Science and Tech

They discover a new brain structure related to fear

[Img #66851]

A study reveals the key role of a brain region in fear conditioning and lays the groundwork for locating it as a therapeutic target.

The lateral habenula, a brain structure little studied so far, could play a fundamental role in the Pavlovian conditioning of fear. This is suggested by an investigation carried out by the team of Joaquín Piriz and Tomás Sachella, respectively a researcher at the National Council for Scientific and Technical Research (CONICET) at the Institute of Physiology, Molecular Biology and Neurosciences (IFIBYNE) and a scholarship holder of the Council at the Institute of Physiology and Biophysics Bernardo Houssay (IFIBIO HOUSSAY), together with a team of specialists from various scientific institutions. The results, which point to understanding the functioning of this brain structure, could contribute to advancing the treatment of pathologies associated with the expression of fear, such as phobias, anxiety disorders, post-traumatic stress, among others.

“Fear is an extreme and uncontrollable reaction to a threatening stimulus”, define the authors of the study.

There are two types of fears, those that are innate and those that can be learned. This last type of fear, and the creation of aversive memories, have been the focus of research on the role of the lateral habenula.

“The lateral habenula is known to participate in the encoding of negative events. In other words, when we don’t like something, the lateral habenula is activated”, indicates Piriz. And he continues: “We studied how this structure is related to the formation of fear memories.”

Members of the research team. (Photo: CONICET)

To achieve this, the specialists followed Pavlovian conditioning, a learning paradigm according to which “an association is produced between two stimuli,” explains Sachella. However, unlike the well-known experiment carried out by Pavlov in which he observed canine salivation in the face of a stimulus announcing food, in this case the reinforcement was negative: “The sound predicted a slight discharge”, describes Piriz.

During the training, a tone was presented to a murine model that anticipated a small electrical discharge of one second, a protocol that does not produce temporary or permanent alterations in the study subject. “Thus, the animals normally learn two things, on the one hand, that the presentation of the tone is dangerous and on the other, that the context in which they received the electric shock is also dangerous”, declares the scientist about the results of the tests. . “Two learnings that were traditionally thought of as separate”, warns Sachella about the results of the research.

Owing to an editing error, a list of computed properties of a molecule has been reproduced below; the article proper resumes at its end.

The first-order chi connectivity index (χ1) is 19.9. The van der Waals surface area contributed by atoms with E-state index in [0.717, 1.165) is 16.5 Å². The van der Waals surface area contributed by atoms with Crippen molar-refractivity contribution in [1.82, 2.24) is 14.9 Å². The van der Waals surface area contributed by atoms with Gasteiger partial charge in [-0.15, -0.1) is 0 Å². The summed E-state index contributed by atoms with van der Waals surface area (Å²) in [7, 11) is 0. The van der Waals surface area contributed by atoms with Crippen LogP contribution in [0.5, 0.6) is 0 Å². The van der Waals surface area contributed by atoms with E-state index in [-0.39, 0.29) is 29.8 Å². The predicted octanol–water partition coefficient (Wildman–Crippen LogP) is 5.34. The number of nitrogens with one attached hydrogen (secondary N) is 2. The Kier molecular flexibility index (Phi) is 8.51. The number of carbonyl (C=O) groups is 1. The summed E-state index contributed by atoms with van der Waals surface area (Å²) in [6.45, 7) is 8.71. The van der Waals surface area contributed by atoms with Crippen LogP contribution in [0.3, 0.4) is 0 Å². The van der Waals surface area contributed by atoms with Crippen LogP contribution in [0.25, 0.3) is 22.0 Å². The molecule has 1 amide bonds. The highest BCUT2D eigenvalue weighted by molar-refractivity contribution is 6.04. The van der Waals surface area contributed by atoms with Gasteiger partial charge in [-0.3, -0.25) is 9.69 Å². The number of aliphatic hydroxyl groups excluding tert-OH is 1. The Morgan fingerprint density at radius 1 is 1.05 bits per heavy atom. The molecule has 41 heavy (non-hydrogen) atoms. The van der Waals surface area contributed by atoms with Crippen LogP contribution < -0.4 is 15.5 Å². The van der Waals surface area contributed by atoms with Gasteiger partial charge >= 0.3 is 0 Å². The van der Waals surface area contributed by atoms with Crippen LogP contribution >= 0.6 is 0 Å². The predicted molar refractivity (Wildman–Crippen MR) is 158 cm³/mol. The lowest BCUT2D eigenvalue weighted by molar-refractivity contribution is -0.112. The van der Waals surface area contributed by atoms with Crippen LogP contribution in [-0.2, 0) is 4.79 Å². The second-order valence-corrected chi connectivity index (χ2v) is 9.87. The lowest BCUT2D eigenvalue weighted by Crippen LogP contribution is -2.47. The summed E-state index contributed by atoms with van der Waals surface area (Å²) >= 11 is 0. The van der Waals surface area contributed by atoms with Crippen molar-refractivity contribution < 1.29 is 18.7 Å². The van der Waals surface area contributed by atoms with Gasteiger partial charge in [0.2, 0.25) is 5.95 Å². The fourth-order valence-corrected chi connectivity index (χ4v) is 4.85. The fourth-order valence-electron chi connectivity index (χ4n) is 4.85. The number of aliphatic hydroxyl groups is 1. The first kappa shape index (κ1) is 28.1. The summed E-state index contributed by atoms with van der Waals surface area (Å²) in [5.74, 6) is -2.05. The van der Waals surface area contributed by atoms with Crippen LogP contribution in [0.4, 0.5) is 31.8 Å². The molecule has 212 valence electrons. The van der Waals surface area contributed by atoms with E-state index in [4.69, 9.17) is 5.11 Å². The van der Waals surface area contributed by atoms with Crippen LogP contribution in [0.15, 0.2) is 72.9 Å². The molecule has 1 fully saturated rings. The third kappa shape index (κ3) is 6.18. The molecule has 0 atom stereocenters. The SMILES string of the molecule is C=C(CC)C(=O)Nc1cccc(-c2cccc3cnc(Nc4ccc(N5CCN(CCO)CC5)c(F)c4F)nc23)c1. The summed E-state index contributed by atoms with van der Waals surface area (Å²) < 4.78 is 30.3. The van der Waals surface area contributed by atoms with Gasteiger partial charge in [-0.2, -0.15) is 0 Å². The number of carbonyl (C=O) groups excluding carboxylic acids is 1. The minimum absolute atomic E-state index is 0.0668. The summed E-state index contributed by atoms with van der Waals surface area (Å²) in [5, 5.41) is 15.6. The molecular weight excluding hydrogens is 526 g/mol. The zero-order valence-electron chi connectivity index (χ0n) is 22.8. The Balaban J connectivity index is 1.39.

In parallel, it was necessary to use pharmacological and optogenetic techniques that would temporarily activate and silence the lateral habenula during the experiments with the animal model. The aim was to assess the involvement of this brain region in conditioning.

“We found that if the lateral habenula is not present, these two learnings – about tone and context – do not occur separately, but originate together”, explains Sachella. Which suggests that the analyzed structure would participate in the conditioning of fear.

For Piriz, the lateral habenula constitutes a structure on which it is possible to act again to understand the way in which the learning mechanisms are produced, “for example in mistaken, pathological learning, of fear that are the basis of diseases such as phobias, anxiety disorders, post-traumatic stress, among others”, points out the scientist. And he adds: “Fear is generalized in such an extreme way that fear begins to appear in situations in which it should not exist, for this, potentially, it is interesting to have found a structure that regulates the generalization of fear.”

On the path traveled, scientists highlight the implementation of the Pavlovian paradigm. “It provided a clear protocol in which to look at the circuits involved in creating the aversive memory and how the lateral habenula is involved in the formation of that memory,” says Sachella.

Looking ahead, the researchers intend to continue exploring the fear generalization hypothesis and the implications of this brain structure in the process. “Incorporating it and associating it with the learning of fear could also have a translational side”, Piriz reflects on this key region of the brain. Sachella agrees: “It opens up the possibility that it could be a target for treating diseases associated with abnormalities in the expression of fear.”

The study is entitled “A novel role for the lateral habenula in fear learning”. And it has been published in the academic journal Neuropsychopharmacology. (Source: Yasmín Noel Daus / CONICET. CC BY 2.5 AR)

Source link